There is an increasing body of knowledge on the influence of differential DNA methylation of specific genomic regions in psychiatric disorders. However, fewer studies have addressed global DNA methylation (GMe) levels. GMe is an estimative of biological functioning that is regulated by pervasive mechanisms able to capture the big picture of metabolic and environmental influences upon gene expression. In the present perspective article, we highlighted evidence for the relationships between cortisol and sex hormones and GMe in psychiatric disorders. We argue that the far-reaching effects of cortisol and sexual hormones on GMe may lie on the pathways linking stress and mental health. Further research on these endocrine–epigenetic links may help to explain the role of environmental stress as well as sex differences in the prevalence of psychiatric disorders.
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This work received financial support from the Conselho Nacional de Desenvolvimento Científico e Tecnológico (Grants 466722/2014-1, 424041/2016-2, 426905/2016-2, 431472/2018-1, 140853/2019-7). Also, this study was financed in part by the Coordenação de Aperfeiçoamento de Pessoal de Nível Superior—Brasil (CAPES)—Finance Code 001 and FIPE-HCPA 160600, GPPG-HCPA 01-321.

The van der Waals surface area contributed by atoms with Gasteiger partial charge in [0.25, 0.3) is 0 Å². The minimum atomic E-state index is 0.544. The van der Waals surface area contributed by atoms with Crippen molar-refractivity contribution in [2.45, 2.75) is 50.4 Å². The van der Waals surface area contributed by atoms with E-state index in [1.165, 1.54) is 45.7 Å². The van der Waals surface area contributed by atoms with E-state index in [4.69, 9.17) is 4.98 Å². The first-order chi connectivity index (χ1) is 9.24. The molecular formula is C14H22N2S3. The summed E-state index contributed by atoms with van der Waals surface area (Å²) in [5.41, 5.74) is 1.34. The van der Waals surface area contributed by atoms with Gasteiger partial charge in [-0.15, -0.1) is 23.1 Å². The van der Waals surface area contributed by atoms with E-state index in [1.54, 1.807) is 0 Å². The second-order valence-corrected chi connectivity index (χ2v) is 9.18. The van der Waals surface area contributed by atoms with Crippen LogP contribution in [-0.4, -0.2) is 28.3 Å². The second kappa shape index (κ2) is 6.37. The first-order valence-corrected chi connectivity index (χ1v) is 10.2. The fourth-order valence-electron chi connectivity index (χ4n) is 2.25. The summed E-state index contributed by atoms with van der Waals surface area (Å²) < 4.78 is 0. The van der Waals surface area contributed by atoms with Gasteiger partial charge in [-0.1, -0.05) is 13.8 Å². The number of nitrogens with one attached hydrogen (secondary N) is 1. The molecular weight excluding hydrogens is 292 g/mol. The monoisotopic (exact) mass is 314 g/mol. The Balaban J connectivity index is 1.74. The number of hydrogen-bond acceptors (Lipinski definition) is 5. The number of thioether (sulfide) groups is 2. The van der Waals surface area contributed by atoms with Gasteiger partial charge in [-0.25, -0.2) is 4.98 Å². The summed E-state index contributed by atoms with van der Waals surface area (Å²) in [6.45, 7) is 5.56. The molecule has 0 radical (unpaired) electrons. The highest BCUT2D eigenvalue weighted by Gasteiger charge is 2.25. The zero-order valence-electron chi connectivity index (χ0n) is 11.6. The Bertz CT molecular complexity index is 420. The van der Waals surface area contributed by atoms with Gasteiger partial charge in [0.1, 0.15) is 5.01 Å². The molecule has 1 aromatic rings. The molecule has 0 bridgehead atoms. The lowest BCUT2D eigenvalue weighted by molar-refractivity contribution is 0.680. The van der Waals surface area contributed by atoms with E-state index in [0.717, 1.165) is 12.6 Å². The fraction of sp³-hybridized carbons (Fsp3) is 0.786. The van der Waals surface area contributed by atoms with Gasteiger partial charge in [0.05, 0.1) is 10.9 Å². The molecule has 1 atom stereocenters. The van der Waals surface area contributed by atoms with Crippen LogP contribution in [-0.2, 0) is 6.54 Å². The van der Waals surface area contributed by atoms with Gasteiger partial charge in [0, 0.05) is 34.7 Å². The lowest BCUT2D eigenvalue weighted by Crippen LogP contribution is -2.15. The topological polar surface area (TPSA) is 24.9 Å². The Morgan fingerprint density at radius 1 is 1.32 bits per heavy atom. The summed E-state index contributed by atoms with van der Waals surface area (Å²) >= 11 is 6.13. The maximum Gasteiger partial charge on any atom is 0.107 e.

Conflict of interest
EHG was on the speaker’s bureau for Novartis and Shire for the last 3 years. He also received travel awards (air tickets and hotel accommodations) for participating in three psychiatric meetings from Shire and Novartis. The remaining authors declare no conflict of interest.
Publisher’s note Springer Nature remains neutral with regard to jurisdictional claims in published maps and institutional affiliations.
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Müller, D., Grevet, E.H., da Silva, B.S. et al. The neuroendocrine modulation of global DNA methylation in neuropsychiatric disorders. Mol Psychiatry 26, 66–69 (2021). https://doi.org/10.1038/s41380-020-00924-y
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